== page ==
That white thing is a Snowy Cotinga.
By this time of day, we didn’t get too much else of note other than one flyby Giant Cowbird. The decision was made to bird the road back down to the highway and maybe even check the river. Although we didn’t pick up anything new for the day, the walk back down was busy with common, rainforest edge species. Down by the river, we picked up Northern Waterthrush and got a surprise bird for the day: American Dipper! I didn’t expect this one because in Costa Rica, they typically occur at middle elevations and not at the 150 meters above sea level spot where we saw it.
Down by the river, we also got our last bird for the day, Blue-headed Parrot! I was especially excited about this bird because it also happened to be my 600th species for the year! I guess I was too excited and relieved to take a picture so you will have to take my word for it. Although they are still outnumbered by White-crowned Parrots in southeastern Costa Rica, a few Blue-headeds usually turn up during a day of birding in this area.
Finishing up the count.
Our Brisas de la Jungla count ended when the minivan picked us up at 5 p.m. The other participants told us tales of ticking kingfishers, egrets, Green-breasted Mangos, and other birds along the coast. We also shared and compared stories of our battles with biting bugs and agreed that this was one of the more mosquito-ridden areas of Costa Rica. The total number of species for our count territory was 122 and the number for the entire count was 408! This could make it the highest Costa Rican count for this year if not the highest species total for all 2011 Christmas counts!
The Veragua count got so many species because the count circle includes habitats such as coastal areas, quality lowland rainforest, edge habitats, and middle elevation forests at 1,200 meters elevation. A few of the highlights from this year’s count include:
Slaty-backed Forest-Falcon: As an indication of the quality lowland forest around Veragua, 6 of this rare species were recorded!
Violaceous Quail-Dove: Although just one was found, the forested habitats in southeastern Costa Rica may be the most reliable area for this bird in the country. It’s still rare but I have also had luck with this bird in the past at the nearby Hitoy Cerere Reserve.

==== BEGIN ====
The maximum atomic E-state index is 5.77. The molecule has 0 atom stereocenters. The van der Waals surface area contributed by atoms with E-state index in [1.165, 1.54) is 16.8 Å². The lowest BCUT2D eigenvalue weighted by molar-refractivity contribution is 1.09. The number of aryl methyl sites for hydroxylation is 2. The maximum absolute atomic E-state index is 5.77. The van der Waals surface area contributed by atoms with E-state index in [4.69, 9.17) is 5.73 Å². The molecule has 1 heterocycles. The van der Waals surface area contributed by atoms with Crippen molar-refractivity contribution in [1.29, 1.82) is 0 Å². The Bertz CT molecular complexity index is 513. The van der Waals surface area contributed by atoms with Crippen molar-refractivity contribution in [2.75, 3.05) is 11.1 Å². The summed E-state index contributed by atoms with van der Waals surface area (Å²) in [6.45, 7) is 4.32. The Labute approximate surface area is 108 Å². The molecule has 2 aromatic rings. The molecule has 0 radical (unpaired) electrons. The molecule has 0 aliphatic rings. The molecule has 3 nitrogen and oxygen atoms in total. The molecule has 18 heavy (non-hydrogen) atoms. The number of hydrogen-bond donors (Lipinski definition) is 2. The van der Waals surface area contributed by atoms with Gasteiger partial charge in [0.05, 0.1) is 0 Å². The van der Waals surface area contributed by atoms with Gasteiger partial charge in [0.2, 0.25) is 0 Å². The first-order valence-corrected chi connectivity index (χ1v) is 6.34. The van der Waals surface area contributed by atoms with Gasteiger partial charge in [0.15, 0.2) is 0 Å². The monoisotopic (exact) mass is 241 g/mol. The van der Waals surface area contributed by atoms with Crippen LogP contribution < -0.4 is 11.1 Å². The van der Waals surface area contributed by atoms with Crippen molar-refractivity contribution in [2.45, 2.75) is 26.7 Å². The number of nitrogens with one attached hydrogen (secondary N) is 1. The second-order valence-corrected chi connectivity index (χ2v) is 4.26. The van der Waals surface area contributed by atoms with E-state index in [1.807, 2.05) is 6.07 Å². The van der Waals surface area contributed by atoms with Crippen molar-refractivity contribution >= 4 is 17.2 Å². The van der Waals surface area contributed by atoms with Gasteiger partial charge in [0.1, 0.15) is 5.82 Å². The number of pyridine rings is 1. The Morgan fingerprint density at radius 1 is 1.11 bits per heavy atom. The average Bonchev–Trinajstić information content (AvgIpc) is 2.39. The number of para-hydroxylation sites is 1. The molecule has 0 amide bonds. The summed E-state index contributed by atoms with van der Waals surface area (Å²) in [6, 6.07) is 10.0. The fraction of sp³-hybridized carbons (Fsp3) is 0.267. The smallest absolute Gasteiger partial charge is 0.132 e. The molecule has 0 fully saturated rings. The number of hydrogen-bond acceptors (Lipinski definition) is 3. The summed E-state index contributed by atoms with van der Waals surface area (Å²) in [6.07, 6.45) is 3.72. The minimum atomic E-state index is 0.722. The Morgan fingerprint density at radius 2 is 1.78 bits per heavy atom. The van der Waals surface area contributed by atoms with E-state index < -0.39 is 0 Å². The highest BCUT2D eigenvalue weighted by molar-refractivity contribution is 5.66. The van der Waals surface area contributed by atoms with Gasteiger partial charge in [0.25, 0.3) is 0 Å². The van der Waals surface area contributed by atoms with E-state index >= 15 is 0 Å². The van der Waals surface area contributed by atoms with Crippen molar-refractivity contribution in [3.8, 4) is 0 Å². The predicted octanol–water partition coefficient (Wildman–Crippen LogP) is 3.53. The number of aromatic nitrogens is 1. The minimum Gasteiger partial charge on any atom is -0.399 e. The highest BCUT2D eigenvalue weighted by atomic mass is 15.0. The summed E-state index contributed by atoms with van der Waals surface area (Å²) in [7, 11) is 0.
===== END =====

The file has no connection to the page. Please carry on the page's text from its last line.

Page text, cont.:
Red-fronted Parrotlet: Ten were recorded as they flew over a route these birds take most days of the year when commuting between highland forests and some unknown lowland site.
Owls: 7 species were recorded including a few Vermiculated Screech Owls, 5 Crested Owls, and 33 Central American Pygmy-Owls! Veragua and surroundings has got to be the easiest place to see this bird in Costa Rica.
Great Potoo: 9 recorded. Yep, this is a good area for this bird.
White-fronted Nunbird: 15 found in the count circle. This species is still regularly encountered in the area.
Spot-crowned Antvireo: 6 of this localized species were found.
Speckled Mourner: 2 found for the count. A rare bird!
Bare-necked Umbrellabird: 2 found, probably more in the area.
Purple-throated Fruitcrow: 83 counted. Like I mentioned, they are fairly common in the area!
Black-chested Jay: Only 3 this year. Last year, 43 were found, mostly at Brisas de la Jungla (we saw none!).
Sulphur-rumped Tanager: Several of these. Veragua is the most reliable site for this species in Costa Rica.
It was quite the count. The area around Veragua is so good for birding simply because it still boasts sizeable areas of lowland forest. Many of the species that have disappeared or become rare around Sarapiqui are still fairly common around Veragua for this reason. It’s a bit off the regular birding circuit but it’s pretty easy to get to (3 and a half hours from San Jose on two-wheel drive roads). Brisas de la Jungla can be visited for birding although they charge $15 to do so and might even charge another $15 to walk their trail. Veragua is still being developed for birding and only offers very basic accommodation but they have fantastic trails, the birds, and excellent bilingual guides who know where to find them. You can only visit by reserving in advance. Their number in San Jose is 2296-5056. You can also write them at firstname.lastname@example.org
I can’t wait to go back and bird in the area again albeit more prepared with insect repellent!